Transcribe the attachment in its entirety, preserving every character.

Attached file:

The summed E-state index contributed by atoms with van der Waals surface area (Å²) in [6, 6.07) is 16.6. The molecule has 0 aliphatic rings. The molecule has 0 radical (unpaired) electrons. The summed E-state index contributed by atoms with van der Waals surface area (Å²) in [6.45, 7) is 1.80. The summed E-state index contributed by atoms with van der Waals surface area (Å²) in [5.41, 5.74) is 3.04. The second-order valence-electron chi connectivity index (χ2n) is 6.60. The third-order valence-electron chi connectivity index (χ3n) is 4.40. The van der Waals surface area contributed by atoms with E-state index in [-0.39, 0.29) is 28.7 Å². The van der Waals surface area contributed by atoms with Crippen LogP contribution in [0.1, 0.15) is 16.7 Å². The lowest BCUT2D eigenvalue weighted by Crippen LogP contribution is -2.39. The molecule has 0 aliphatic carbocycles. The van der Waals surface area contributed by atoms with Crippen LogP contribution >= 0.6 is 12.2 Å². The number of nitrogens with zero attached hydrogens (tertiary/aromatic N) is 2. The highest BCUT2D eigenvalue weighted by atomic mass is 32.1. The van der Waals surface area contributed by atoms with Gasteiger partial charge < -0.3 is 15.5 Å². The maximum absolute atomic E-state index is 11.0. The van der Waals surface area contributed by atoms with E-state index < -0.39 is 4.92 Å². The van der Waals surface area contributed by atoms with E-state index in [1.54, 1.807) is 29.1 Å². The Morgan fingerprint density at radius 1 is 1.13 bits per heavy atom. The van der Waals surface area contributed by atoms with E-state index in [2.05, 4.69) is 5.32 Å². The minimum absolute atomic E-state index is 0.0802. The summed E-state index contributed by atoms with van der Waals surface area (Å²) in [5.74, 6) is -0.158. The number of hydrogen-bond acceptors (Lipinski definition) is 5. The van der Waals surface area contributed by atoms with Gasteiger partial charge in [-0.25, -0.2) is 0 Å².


The summed E-state index contributed by atoms with van der Waals surface area (Å²) in [6, 6.07) is 16.6. The molecule has 0 aliphatic rings. The molecule has 0 radical (unpaired) electrons. The summed E-state index contributed by atoms with van der Waals surface area (Å²) in [6.45, 7) is 1.80. The summed E-state index contributed by atoms with van der Waals surface area (Å²) in [5.41, 5.74) is 3.04. The second-order valence-electron chi connectivity index (χ2n) is 6.60. The third-order valence-electron chi connectivity index (χ3n) is 4.40. The van der Waals surface area contributed by atoms with E-state index in [-0.39, 0.29) is 28.7 Å². The van der Waals surface area contributed by atoms with Crippen LogP contribution in [0.1, 0.15) is 16.7 Å². The lowest BCUT2D eigenvalue weighted by Crippen LogP contribution is -2.39. The molecule has 0 aliphatic carbocycles. The van der Waals surface area contributed by atoms with Crippen LogP contribution >= 0.6 is 12.2 Å². The number of nitrogens with zero attached hydrogens (tertiary/aromatic N) is 2. The highest BCUT2D eigenvalue weighted by atomic mass is 32.1. The van der Waals surface area contributed by atoms with Gasteiger partial charge < -0.3 is 15.5 Å². The maximum absolute atomic E-state index is 11.0. The van der Waals surface area contributed by atoms with E-state index < -0.39 is 4.92 Å². The van der Waals surface area contributed by atoms with E-state index in [1.54, 1.807) is 29.1 Å². The Morgan fingerprint density at radius 1 is 1.13 bits per heavy atom. The van der Waals surface area contributed by atoms with E-state index in [2.05, 4.69) is 5.32 Å². The minimum absolute atomic E-state index is 0.0802. The summed E-state index contributed by atoms with van der Waals surface area (Å²) in [5.74, 6) is -0.158. The number of hydrogen-bond acceptors (Lipinski definition) is 5. The van der Waals surface area contributed by atoms with Gasteiger partial charge in [-0.25, -0.2) is 0 Å².